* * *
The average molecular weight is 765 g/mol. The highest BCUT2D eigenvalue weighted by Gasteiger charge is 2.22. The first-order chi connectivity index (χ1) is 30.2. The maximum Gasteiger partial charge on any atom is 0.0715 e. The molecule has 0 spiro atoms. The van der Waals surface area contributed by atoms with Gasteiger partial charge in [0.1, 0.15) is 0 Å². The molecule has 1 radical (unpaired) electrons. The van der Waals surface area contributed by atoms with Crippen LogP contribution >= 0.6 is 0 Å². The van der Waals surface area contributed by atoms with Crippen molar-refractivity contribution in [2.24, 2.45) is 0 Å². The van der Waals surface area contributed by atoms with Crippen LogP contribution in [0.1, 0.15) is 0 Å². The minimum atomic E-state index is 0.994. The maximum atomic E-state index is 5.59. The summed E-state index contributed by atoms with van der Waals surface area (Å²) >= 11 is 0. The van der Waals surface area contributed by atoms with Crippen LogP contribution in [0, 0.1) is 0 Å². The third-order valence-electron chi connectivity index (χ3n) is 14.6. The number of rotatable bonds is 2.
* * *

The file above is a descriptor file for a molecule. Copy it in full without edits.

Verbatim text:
The average molecular weight is 765 g/mol. The highest BCUT2D eigenvalue weighted by Gasteiger charge is 2.22. The first-order chi connectivity index (χ1) is 30.2. The maximum Gasteiger partial charge on any atom is 0.0715 e. The molecule has 0 spiro atoms. The van der Waals surface area contributed by atoms with Gasteiger partial charge in [0.1, 0.15) is 0 Å². The molecule has 1 radical (unpaired) electrons. The van der Waals surface area contributed by atoms with Crippen LogP contribution >= 0.6 is 0 Å². The van der Waals surface area contributed by atoms with Crippen molar-refractivity contribution in [2.24, 2.45) is 0 Å². The van der Waals surface area contributed by atoms with Crippen LogP contribution in [0.1, 0.15) is 0 Å². The minimum atomic E-state index is 0.994. The maximum atomic E-state index is 5.59. The summed E-state index contributed by atoms with van der Waals surface area (Å²) >= 11 is 0. The van der Waals surface area contributed by atoms with Crippen LogP contribution in [0, 0.1) is 0 Å². The third-order valence-electron chi connectivity index (χ3n) is 14.6. The number of rotatable bonds is 2.